Because he was sick and retired from pro football, Craig Heyward had more time to spend with Connor than he did with his other two sons when they were younger. Connor is the only one of his brothers who wasn't born in Pittsburgh or lived there.
When Cameron would come home from Ohio State, he made sure he spent nearly all his time with his brothers, especially Connor.
"I look up to him," Connor said. "He's like a stay-at-home. When he came home, he comes over here and hangs out with us."
Charlotte Heyward chuckled at the question: How are Craig and Cameron alike?
"They both like to have fun, they both have great personalities," she said. "Craig sometimes took the fun too far. Cam knows how to be more patient."
Charlotte's reference was to several scrapes her late ex-husband had with the legal system, problems that tainted his public reputation but never bothered those who were close to him, those who were caught in the wake of his infectious personality. In one incident, Heyward was accused of striking a newspaper boy with a crutch. In another, he grabbed a nightstick from a female police officer who was trying to hit him during a campus altercation.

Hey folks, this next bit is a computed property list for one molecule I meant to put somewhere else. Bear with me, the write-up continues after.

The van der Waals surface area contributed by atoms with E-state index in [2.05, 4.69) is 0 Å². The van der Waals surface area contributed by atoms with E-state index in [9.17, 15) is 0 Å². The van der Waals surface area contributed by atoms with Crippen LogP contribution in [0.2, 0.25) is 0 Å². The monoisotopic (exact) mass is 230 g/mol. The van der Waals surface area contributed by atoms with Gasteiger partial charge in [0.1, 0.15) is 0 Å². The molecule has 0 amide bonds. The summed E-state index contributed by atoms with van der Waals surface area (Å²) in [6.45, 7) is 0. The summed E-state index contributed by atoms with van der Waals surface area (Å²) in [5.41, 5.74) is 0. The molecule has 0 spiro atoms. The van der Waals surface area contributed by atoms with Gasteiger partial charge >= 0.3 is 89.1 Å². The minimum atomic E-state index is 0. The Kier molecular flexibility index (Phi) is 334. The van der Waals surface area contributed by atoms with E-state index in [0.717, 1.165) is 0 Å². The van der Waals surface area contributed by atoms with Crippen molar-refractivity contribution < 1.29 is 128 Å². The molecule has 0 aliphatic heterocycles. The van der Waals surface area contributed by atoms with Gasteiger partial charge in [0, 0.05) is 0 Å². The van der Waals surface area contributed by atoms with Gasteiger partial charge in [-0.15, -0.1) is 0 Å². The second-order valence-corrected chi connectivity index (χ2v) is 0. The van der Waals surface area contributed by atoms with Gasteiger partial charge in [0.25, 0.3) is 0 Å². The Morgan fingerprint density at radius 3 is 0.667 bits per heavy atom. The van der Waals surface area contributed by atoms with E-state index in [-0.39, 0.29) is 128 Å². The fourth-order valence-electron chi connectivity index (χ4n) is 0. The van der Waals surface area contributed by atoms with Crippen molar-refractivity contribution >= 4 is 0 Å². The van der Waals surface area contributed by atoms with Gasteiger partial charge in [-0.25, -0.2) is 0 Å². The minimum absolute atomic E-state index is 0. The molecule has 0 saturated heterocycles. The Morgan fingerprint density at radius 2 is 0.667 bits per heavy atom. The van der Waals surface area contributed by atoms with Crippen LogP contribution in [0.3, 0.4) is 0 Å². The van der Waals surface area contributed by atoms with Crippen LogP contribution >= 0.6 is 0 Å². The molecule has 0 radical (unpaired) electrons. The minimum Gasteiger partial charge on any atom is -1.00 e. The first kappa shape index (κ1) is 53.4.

"I think my dad made some bad decisions in the past," Cameron Heyward said, when asked about his dad's transgressions. "Though he made mistakes, he was such a good man. I think everyone who knows him understands that."
"Craig had a very troubled childhood," Jordan said. "Cameron always had a much more stable upbringing. He's much more grounded, and he's not fighting the same kind of demons Craig had to fight his whole life."
One of those demons was alcohol, a problem Craig Heyward fought for many years, dating to college. In 1994, after one season with the Chicago Bears, team management gave him an ultimatum: Go to rehab for treatment or be released. Heyward went to a treatment center in Wisconsin and could have left after 30 days. But one of the counselors told him he had a greater chance of never drinking again if he stayed for 90 days.
Heyward stayed for 90 days. And he never had another drink.
"The Bears still cut him, but I thanked them for sending him," Charlotte Heyward said. "They cared more about him as a person and they stayed in touch throughout the years."
"I was very proud of Craig when he stopped drinking," Judy Jordan said. "When he told me, I said to him, 'Right now, you made me the happiest mother-in-law in the whole world.' And he never had another drink."